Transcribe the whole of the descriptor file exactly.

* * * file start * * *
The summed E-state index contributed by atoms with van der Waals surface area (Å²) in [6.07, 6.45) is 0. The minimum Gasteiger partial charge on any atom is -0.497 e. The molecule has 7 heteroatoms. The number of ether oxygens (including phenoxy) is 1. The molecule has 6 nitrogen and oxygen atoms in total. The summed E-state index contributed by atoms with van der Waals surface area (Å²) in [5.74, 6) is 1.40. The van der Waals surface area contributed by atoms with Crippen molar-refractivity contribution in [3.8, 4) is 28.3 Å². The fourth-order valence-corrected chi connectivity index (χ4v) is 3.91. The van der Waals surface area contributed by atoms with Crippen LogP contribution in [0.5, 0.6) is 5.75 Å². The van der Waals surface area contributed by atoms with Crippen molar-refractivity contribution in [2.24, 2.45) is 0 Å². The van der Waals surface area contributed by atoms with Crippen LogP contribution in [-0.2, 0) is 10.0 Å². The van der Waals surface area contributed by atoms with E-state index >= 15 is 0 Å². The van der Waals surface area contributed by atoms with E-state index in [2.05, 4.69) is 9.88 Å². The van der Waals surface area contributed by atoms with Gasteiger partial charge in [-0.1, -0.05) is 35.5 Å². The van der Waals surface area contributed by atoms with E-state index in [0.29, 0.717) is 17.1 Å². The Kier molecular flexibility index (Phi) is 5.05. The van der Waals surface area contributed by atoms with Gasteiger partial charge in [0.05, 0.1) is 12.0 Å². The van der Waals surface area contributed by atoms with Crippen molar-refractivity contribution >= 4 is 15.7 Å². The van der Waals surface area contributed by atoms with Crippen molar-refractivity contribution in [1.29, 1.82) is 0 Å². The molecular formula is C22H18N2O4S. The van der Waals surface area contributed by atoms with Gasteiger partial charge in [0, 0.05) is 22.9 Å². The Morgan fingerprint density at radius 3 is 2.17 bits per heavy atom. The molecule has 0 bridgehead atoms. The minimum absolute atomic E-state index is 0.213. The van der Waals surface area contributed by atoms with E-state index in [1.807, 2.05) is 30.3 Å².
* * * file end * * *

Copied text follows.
The summed E-state index contributed by atoms with van der Waals surface area (Å²) in [6.07, 6.45) is 0. The minimum Gasteiger partial charge on any atom is -0.497 e. The molecule has 7 heteroatoms. The number of ether oxygens (including phenoxy) is 1. The molecule has 6 nitrogen and oxygen atoms in total. The summed E-state index contributed by atoms with van der Waals surface area (Å²) in [5.74, 6) is 1.40. The van der Waals surface area contributed by atoms with Crippen molar-refractivity contribution in [3.8, 4) is 28.3 Å². The fourth-order valence-corrected chi connectivity index (χ4v) is 3.91. The van der Waals surface area contributed by atoms with Crippen LogP contribution in [0.5, 0.6) is 5.75 Å². The van der Waals surface area contributed by atoms with Crippen molar-refractivity contribution in [2.24, 2.45) is 0 Å². The van der Waals surface area contributed by atoms with Crippen LogP contribution in [-0.2, 0) is 10.0 Å². The van der Waals surface area contributed by atoms with E-state index >= 15 is 0 Å². The van der Waals surface area contributed by atoms with E-state index in [2.05, 4.69) is 9.88 Å². The van der Waals surface area contributed by atoms with Gasteiger partial charge in [-0.1, -0.05) is 35.5 Å². The van der Waals surface area contributed by atoms with E-state index in [0.29, 0.717) is 17.1 Å². The Kier molecular flexibility index (Phi) is 5.05. The van der Waals surface area contributed by atoms with Gasteiger partial charge in [0.05, 0.1) is 12.0 Å². The van der Waals surface area contributed by atoms with Crippen molar-refractivity contribution >= 4 is 15.7 Å². The van der Waals surface area contributed by atoms with Crippen molar-refractivity contribution in [1.29, 1.82) is 0 Å². The molecular formula is C22H18N2O4S. The van der Waals surface area contributed by atoms with Gasteiger partial charge in [0, 0.05) is 22.9 Å². The Morgan fingerprint density at radius 3 is 2.17 bits per heavy atom. The molecule has 0 bridgehead atoms. The minimum absolute atomic E-state index is 0.213. The van der Waals surface area contributed by atoms with E-state index in [1.807, 2.05) is 30.3 Å².